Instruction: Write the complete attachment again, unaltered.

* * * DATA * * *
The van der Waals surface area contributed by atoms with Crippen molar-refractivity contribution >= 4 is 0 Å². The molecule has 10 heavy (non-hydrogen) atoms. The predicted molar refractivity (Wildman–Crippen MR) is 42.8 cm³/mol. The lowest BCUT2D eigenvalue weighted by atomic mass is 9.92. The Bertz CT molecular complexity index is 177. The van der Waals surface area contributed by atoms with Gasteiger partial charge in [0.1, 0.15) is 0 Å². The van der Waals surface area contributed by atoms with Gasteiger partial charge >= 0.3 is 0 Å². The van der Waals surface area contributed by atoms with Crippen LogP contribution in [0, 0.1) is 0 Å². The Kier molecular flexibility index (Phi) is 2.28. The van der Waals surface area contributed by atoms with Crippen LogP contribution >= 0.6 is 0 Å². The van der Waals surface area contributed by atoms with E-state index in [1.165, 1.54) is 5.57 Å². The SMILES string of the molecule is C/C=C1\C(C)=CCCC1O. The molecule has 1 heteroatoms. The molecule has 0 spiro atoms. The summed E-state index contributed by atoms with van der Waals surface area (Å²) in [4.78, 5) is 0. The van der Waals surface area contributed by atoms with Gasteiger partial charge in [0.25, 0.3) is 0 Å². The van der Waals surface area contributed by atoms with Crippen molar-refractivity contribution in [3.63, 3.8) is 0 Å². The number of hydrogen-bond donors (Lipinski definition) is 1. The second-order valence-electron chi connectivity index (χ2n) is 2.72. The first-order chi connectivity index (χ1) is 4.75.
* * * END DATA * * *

The van der Waals surface area contributed by atoms with Crippen molar-refractivity contribution >= 4 is 0 Å². The molecule has 10 heavy (non-hydrogen) atoms. The predicted molar refractivity (Wildman–Crippen MR) is 42.8 cm³/mol. The lowest BCUT2D eigenvalue weighted by atomic mass is 9.92. The Bertz CT molecular complexity index is 177. The van der Waals surface area contributed by atoms with Gasteiger partial charge in [0.1, 0.15) is 0 Å². The van der Waals surface area contributed by atoms with Gasteiger partial charge >= 0.3 is 0 Å². The van der Waals surface area contributed by atoms with Crippen LogP contribution in [0, 0.1) is 0 Å². The Kier molecular flexibility index (Phi) is 2.28. The van der Waals surface area contributed by atoms with Crippen LogP contribution >= 0.6 is 0 Å². The van der Waals surface area contributed by atoms with E-state index in [1.165, 1.54) is 5.57 Å². The SMILES string of the molecule is C/C=C1\C(C)=CCCC1O. The molecule has 1 heteroatoms. The molecule has 0 spiro atoms. The summed E-state index contributed by atoms with van der Waals surface area (Å²) in [4.78, 5) is 0. The van der Waals surface area contributed by atoms with Gasteiger partial charge in [0.25, 0.3) is 0 Å². The van der Waals surface area contributed by atoms with Crippen molar-refractivity contribution in [3.63, 3.8) is 0 Å². The number of hydrogen-bond donors (Lipinski definition) is 1. The second-order valence-electron chi connectivity index (χ2n) is 2.72. The first-order chi connectivity index (χ1) is 4.75.